Spreadsheet Fundamentals 2: Auditing Cells
In the previous lesson, we learned how to navigate around a spreadsheet without a mouse. In this lesson, we're going to learn how to jump into cells to audit and edit. If you ever walk by an analyst bullpen at an investment bank and you hear an entire analyst class vigorously clicking away on their mechanical keyboards, they most likely are clicking F2 —> ESC —> ARROW KEY. F2 is the auditing shortcut in most spreadsheet softwares.
Heed this warning: Try not to do this mindlessly, as it can quickly spiral into a horrible habit of needlessly entering and exiting cells without any thought behind it. Everyone is guilty of doing this...it's almost the equivalent of mindlessly refreshing your Instagram feed after you just finished viewing the entire thing.
However, auditing cells is a very powerful feature in spreadsheets and will likely be your most used shortcut. It’s function is simple, yet oh-so-powerful: It allows you to see inside a cell. If the cell is a formula linked to other cells on the same sheet, then you will see the other cells referenced with a colorful outline around their cells. If it’s just some number or string, then you’ll just see the number or string with the ability to format it. In order to get out of this view, you just press ESC.
The reason why some analysts will hit F2 —> ESC a million times in a row is to spot check to see if there are any irregular patterns in the references. If there are, there's likely a mistake in the model.
Once you've got the hang of entering and exiting cells, you may want to be able to jump directly to referenced cells. These features are called Trace Precedents and Trace Dependents. Trace Precedents allows you to locate cells that affect the value of the currently selected cell. Trace Dependents allows you to locate cells that will be changed if you change the currently selected cell.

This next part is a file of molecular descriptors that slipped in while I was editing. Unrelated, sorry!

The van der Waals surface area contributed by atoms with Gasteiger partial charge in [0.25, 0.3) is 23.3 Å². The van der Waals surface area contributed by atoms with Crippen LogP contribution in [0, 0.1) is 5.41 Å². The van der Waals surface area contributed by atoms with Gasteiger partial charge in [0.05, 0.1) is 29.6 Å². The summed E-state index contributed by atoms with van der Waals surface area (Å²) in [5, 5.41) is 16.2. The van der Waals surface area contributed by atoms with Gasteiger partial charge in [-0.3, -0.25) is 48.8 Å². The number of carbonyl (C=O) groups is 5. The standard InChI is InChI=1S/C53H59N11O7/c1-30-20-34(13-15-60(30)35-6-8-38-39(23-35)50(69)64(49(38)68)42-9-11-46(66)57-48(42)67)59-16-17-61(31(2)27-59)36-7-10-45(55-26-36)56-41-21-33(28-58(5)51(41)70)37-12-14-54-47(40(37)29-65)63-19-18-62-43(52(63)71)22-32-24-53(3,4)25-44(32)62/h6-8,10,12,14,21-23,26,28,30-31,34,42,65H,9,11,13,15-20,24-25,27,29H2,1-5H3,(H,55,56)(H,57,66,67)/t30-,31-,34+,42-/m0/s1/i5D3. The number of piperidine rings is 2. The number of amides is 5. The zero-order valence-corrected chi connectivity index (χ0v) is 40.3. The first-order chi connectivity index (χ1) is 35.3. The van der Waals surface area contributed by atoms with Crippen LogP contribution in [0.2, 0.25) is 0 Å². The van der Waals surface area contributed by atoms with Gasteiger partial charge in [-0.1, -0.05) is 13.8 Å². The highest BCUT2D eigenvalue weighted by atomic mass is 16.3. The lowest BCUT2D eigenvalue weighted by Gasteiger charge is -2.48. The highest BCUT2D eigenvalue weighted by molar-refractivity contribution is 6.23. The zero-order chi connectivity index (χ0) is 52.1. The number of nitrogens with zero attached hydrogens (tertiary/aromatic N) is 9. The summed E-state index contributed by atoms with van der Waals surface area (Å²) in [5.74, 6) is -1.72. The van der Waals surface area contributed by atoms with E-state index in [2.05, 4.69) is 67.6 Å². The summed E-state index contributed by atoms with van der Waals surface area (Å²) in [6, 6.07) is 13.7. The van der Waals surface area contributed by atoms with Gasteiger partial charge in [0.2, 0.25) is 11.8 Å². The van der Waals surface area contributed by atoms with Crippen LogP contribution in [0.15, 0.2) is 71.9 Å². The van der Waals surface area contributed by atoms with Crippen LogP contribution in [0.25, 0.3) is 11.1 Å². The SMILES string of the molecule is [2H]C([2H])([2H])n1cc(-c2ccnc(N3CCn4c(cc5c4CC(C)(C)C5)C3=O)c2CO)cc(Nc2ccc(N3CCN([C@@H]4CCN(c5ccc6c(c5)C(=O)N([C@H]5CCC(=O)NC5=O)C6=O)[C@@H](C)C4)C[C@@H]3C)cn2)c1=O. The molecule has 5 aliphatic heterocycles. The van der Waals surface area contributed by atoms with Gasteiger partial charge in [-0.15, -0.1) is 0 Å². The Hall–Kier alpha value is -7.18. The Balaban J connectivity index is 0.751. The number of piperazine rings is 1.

For some reason, these are some of the features in Excel that are not fully built out (I will get to this in a bit).
The way you trace precedents is by pressing CTRL + [. If you're on a cell that references another cell and type that combination, you will jump from your current cell to the first referenced cell. In order to return to your original cell, you can press F5.
As you may have noticed, when you press CTRL + [ it only brings you to the first cell that's referenced. What happens if there are multiple cells referenced? This is where Excel falls short. Luckily for you, there are a ton of plug-ins that solve this problem for you (Factset, CapIQ, Macabus, TTS and more). With these plug-ins enabled, usually you can type CTRL + SHIFT + [ which will open a menu that will allow you to cycle through the referenced cells using the up and down arrow keys. As you can envision, this makes tracing much more powerful.
Trace Dependents is slightly less used, but nonetheless still useful in figuring out how a model or spreadsheet works as it will help you figure out how a cell is calculated. There are a couple ways to use this feature. The first way is just the opposite of Trace Precedents, using CTRL + ].
Another useful Trace Dependents shortcut is ALT—>M—>D, which shows you via arrows what other cells rely on this particular cell. The way I remember this is "MD" stands for doctors, and doctors perform "checkups." Not my best work. "D" also stands for dependents and similarly if you did ALT —> M —> P you would trace precedents. The way to get rid of the arrows is ALT—>A—>A.
Now put these skills to work! Go download a financial model off the internet and just trace and try these shortcuts. If you get a really complicated model, you may see a million lines when you try the trace precedent or trace dependent shortcut...